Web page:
The First-Year Aquinas Advantage at St. Thomas
For first-year students, the Aquinas Programme is an innovative approach to learning that combines three academic disciplines in a small-class setting where seminars, team teaching, and interdisciplinary approaches foster a high level of literacy and critical thinking.
- If you like to read and write and enjoy discussions,
- If you are interested in ideas and strive for deeper meaning,
- If your goals for university include greater awareness and understanding,
…then you’ll want to take advantage of the Aquinas Programme.
As students engage in the Aquinas curriculum, they broaden their horizons and hone their critical skills. While providing required first-year credits, Aquinas thoroughly introduces academic disciplines and opens areas for exploration and discovery. Aquinas challenges and inspires – it is an ideal way to begin a rewarding university education.
How Aquinas Works for You
First-year students typically take five courses in five academic subjects. In Aquinas, three of these courses are organized into one section with a common theme and the same group of students and professors, an intellectual home base from which to explore. Enrolment is purposely limited to create a close-knit community of learners.
- You’ll learn to organize and evaluate ideas, build understanding and express your opinion,
- You’ll become aware of differing and conflicting perspectives,
- You’ll quickly develop university-calibre skills in reading and writing as
… your ability to think for yourself matures.
First-year students may register for the Aquinas Programme as part of the first-year registration process.
By reading classic works of the western world, you will explore life’s great themes of love, friendship, freedom, and ethics as seen by authors across cultures and throughout the ages. You will be encouraged to read and think critically about contrasting perspectives and be challenged to examine your own ideas.
Through the study of novels, plays, poetry, philosophical texts and contemporary films, you will wrestle with diverse and conflicting arguments, and debate ideas that shape our world. Small classes bring an intimate atmosphere as you engage in discussions and work collaboratively to understand such books as Homer’s Iliad, Dante’s Inferno, Plato’s Republic, and Shelley’s Frankenstein.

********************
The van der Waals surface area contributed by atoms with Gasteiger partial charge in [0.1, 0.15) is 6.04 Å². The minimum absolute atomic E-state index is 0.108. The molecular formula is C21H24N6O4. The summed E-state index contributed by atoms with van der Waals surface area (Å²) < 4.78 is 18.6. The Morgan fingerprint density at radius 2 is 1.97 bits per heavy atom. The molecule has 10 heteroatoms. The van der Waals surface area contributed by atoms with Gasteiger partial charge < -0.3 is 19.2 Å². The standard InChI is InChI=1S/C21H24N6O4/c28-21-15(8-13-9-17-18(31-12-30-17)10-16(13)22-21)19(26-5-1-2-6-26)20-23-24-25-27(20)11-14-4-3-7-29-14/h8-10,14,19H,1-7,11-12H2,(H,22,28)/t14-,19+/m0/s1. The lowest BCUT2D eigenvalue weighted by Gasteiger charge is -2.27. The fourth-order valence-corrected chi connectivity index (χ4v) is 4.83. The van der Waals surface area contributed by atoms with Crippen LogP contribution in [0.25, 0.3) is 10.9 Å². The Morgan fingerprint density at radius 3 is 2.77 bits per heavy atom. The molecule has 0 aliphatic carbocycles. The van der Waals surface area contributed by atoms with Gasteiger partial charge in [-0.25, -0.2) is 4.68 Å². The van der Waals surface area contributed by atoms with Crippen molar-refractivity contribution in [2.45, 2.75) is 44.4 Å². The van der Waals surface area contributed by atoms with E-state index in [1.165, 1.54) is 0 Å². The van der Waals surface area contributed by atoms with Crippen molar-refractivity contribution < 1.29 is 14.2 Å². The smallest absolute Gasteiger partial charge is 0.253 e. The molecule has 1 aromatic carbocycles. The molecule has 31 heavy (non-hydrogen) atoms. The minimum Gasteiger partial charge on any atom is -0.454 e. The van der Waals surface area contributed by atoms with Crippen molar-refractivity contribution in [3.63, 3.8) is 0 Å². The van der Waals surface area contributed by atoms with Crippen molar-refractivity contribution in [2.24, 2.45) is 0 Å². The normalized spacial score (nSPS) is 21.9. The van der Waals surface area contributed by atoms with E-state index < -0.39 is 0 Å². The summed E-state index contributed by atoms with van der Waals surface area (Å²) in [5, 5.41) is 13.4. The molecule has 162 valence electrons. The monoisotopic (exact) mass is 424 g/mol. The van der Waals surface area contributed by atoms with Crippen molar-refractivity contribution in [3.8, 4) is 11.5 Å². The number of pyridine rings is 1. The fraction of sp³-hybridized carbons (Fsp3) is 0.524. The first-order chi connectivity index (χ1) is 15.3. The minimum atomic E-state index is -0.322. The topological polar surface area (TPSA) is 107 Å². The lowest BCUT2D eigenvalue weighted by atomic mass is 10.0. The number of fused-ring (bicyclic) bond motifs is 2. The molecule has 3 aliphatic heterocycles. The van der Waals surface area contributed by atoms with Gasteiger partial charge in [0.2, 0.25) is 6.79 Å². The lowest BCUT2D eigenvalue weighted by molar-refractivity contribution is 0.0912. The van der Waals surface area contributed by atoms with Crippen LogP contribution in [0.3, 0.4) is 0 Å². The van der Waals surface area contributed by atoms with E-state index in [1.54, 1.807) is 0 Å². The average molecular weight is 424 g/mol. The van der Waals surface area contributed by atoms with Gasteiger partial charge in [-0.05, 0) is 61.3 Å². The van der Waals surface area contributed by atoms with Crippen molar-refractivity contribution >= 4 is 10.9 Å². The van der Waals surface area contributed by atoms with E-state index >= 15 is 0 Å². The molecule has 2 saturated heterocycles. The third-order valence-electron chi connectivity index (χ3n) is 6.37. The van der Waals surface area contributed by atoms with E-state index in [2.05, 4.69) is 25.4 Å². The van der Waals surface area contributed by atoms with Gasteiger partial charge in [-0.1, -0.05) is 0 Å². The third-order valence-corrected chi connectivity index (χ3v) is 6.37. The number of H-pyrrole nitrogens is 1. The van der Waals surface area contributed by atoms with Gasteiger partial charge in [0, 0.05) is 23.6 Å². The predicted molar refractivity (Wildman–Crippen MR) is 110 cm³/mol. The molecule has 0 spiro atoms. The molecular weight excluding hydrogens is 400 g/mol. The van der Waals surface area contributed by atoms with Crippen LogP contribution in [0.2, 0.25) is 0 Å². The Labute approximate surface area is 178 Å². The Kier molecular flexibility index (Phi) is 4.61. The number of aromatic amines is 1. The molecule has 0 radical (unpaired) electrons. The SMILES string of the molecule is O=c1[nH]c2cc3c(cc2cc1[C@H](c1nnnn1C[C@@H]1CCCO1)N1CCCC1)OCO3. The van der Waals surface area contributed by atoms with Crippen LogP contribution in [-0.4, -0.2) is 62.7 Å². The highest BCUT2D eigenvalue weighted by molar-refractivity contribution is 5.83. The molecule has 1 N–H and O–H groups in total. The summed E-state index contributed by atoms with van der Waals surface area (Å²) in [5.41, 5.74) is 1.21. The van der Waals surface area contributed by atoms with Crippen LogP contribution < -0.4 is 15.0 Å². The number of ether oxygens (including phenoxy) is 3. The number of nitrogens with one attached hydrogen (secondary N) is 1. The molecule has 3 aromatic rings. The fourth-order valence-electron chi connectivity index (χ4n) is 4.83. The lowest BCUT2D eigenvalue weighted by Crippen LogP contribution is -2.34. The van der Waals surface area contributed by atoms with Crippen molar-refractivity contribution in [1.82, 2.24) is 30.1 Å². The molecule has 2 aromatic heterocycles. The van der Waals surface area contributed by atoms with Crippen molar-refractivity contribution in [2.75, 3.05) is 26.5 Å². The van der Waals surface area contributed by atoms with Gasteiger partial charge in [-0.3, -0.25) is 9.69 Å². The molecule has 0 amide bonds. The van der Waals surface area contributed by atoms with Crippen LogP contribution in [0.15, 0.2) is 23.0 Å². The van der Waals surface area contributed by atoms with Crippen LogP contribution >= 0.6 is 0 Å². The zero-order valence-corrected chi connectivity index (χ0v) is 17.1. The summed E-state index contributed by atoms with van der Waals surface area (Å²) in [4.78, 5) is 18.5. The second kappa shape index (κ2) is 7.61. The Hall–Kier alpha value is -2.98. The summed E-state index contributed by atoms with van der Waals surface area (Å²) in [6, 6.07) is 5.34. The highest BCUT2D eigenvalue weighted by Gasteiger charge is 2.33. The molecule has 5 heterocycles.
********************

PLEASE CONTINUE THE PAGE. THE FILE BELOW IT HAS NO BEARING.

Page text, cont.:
Each of the themes covered includes texts and instruction from Political Science 1006- Introduction to Political Science, Philosophy 1006-Introduction to Western Philosophy, and English 1006-Introduction to Literature.
Great Books for Journalists
This section is for students who believe a liberal arts education should give you the tools to reflect on some of the perennial questions of human life. Tackle questions such as, What is good? What is evil? Does power corrupt? Reflect on the media’s role in society; Is media based on reason and deliberation? Is it used to advance personal passions and interests? Is it used to exercise power through manipulation and propaganda?
The section will draw from Journalism 1013- The Messenger: Journalism and Storytelling, and Journalism 1023-The Message: Great Stories of Journalism as well as Political Science 1006-Introduction to Political Science and Philosophy 1006-Introduction to Western Philosophy. The journalism aspect of the section offers students a modern/contemporary historical component and allows students to see how the ideas from older texts can shed light on current events.